#1779-82 – 1979 15c American Architecture

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U.S. #1779-82
1979 15¢ American Architecture
   
Issue Date: June 4, 1979
City: Kansas City, Missouri
Quantity: 164,793,600
Printed By: Bureau of Engraving and Printing
Printing Method: Engraved
Perforations: 11
Color: Black and brick red
 
This block of four illustrates examples of early American architecture. Each of the buildings was selected for its enduring beauty, strength, and usefulness. Pictured are the Philadelphia Exchange, the Boston State House, the Baltimore Cathedral, and the Rotunda of the University of Virginia, which was designed by Thomas Jefferson.
 

American Architecture Series

On June 4, 1979, the USPS issued the first block of four stamps in the American Architecture Series.

The series was created to honor the evolution of American architecture over the last two centuries.  Walter D Richards designed all of the stamps and each includes the name of the architect, their birth and death years, and the name of the building.

The first stamps in the series were issued on June 4, 1979, in Kansas City, Missouri at the National Convention of American Institute of Architects.  The buildings pictured on these stamps are generally from the period of Classic Revival of the Post-Colonial Period to the Greek Revival, which lasted until about 1860.

Each building was selected for its enduring beauty, strength, and usefulness.  Pictured are the William Strickland’s Philadelphia Exchange, Charles Bulfinch’s Boston State House, Benjamin Henry Latrobe’s Baltimore Cathedral, and the Thomas Jefferson’s Virginia Rotunda.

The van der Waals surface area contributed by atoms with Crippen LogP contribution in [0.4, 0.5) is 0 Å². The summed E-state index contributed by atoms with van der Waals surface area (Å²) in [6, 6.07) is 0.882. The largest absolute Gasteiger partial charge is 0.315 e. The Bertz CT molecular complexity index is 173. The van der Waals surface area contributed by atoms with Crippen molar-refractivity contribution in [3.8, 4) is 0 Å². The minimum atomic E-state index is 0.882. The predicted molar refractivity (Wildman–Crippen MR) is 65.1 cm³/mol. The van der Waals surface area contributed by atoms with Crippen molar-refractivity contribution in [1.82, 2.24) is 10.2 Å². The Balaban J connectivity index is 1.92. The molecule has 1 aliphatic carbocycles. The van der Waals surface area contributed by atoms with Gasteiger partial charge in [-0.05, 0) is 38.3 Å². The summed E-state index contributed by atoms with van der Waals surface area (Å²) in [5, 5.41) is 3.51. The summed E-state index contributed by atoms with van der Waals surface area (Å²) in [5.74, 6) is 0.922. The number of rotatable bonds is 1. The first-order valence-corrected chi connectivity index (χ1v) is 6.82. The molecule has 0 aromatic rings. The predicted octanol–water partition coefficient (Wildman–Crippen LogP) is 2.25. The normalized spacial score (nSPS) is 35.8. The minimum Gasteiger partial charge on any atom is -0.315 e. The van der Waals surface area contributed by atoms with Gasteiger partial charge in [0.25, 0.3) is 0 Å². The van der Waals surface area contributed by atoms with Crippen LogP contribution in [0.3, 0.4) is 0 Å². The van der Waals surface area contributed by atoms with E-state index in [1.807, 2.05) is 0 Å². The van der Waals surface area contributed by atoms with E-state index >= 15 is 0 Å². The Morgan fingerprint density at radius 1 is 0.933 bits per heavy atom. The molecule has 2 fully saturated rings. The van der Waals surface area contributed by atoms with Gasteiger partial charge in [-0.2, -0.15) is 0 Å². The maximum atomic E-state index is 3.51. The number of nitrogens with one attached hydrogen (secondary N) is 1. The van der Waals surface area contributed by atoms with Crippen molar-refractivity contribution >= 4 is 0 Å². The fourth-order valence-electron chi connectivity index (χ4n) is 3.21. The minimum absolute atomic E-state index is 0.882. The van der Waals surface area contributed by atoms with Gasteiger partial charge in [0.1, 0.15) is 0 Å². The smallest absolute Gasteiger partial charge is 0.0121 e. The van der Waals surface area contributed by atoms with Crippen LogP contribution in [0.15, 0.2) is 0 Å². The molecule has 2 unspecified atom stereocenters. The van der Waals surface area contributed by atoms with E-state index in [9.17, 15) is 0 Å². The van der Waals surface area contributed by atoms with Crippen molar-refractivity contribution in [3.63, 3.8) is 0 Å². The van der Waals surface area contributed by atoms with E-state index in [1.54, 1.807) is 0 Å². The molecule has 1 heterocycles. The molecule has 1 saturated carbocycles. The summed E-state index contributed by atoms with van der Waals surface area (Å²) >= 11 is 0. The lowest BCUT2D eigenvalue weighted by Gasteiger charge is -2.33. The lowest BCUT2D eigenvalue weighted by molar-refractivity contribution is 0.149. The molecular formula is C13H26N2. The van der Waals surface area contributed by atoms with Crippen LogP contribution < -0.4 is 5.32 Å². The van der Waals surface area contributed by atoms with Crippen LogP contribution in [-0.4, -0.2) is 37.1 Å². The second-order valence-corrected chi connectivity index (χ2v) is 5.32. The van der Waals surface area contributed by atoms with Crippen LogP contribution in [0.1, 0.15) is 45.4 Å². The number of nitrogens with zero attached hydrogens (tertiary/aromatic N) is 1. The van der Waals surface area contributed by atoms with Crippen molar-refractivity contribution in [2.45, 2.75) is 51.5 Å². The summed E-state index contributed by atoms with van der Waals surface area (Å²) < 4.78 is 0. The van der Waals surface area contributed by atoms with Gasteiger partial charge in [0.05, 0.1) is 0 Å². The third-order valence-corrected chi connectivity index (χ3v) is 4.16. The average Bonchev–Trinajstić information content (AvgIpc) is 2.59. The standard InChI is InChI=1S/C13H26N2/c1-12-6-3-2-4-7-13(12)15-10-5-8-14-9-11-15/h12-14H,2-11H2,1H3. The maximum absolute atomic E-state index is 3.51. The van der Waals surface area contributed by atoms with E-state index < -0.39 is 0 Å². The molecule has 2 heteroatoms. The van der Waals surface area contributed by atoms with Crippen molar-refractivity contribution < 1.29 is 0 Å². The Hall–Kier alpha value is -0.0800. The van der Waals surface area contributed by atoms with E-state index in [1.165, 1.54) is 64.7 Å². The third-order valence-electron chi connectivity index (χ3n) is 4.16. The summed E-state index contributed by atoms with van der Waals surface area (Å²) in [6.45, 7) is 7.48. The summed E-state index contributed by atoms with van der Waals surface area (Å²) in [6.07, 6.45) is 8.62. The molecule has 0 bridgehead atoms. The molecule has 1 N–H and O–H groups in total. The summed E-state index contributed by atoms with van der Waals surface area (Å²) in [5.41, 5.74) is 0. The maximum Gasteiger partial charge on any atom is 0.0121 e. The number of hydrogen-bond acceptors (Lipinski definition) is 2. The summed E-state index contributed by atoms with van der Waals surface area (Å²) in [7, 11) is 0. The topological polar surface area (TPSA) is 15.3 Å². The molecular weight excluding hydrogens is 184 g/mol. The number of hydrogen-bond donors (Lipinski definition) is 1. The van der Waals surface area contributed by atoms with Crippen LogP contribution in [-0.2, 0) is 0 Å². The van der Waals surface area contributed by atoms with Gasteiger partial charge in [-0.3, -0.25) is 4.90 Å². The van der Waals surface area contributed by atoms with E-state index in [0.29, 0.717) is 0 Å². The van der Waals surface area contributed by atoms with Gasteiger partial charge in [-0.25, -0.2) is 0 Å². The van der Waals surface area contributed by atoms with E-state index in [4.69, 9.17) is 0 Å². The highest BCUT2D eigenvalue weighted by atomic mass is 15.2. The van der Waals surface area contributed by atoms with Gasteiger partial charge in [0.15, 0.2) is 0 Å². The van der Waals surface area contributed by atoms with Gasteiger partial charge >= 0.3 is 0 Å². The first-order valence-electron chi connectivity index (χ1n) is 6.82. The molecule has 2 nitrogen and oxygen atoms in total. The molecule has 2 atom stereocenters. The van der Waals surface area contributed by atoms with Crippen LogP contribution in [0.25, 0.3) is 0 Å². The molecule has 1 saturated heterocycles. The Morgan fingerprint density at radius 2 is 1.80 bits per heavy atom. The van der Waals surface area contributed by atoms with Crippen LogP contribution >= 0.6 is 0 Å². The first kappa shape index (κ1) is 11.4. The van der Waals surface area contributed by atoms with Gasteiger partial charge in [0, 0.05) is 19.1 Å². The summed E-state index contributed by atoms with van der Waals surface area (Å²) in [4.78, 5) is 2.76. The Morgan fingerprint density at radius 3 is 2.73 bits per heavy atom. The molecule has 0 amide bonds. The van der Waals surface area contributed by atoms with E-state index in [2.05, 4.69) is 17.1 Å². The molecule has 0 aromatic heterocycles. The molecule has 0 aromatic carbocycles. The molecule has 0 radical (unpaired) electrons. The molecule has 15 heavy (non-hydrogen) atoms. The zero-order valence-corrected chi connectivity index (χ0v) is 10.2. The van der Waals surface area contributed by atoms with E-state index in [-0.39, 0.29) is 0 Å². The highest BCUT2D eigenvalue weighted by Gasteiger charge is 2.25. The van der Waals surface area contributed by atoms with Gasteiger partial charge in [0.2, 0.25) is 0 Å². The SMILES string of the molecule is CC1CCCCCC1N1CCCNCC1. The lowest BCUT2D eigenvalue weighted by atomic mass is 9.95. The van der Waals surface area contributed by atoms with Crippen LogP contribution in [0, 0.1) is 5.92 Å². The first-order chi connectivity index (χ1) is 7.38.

The second block of four stamps was issued on October 9, 1980, at the convention of the National Trust for Historical Preservation in New York, New York.  The buildings honored in this block were constructed during the 19th century, an era of Gothic Revival, when buildings took inspiration from the Middle Ages as well as Victorian architecture.

The stamps illustrate the Smithsonian Institution by James Renwick, the Trinity Church by Henry Richardson, the Pennsylvania Academy of Fine Arts by Frank Furness, and the Lyndhurst by Alexander J. Davis.

The third block in the series was issued on August 28, 1981, at the National Building Museum in Washington, DC.  The buildings in this group date from the late 1800s to the early 1900s, a period when architects stopped sticking to particular styles and began exploring new directions.  The eclectic architecture of this era often took inspiration from any styles or buildings that came before it, and might even combine elements from multiple styles into one building.

The stamps show the New York University Library by Stanford White, the Biltmore House by Richard Morris Hunt, the Palace of the Arts by Bernard Maybeck and the National Farmer’s Bank by Louis Sullivan.

The final four stamps in the series were issued on September 30, 1982, at the headquarters of the American Institute of Architects in Washington, DC.  The stamps’ issue coincided with the 125th anniversary of that organization.  Each of these stamps picture modern architecture.

The stamps in the final issue picture Frank Lloyd Wright’s Fallingwater, Ludwig Mies van der Rohe’s Illinois Institute of Technology, Gropius House by Walter Gropius, and Dulles International Airport designed by Eero Saarinen.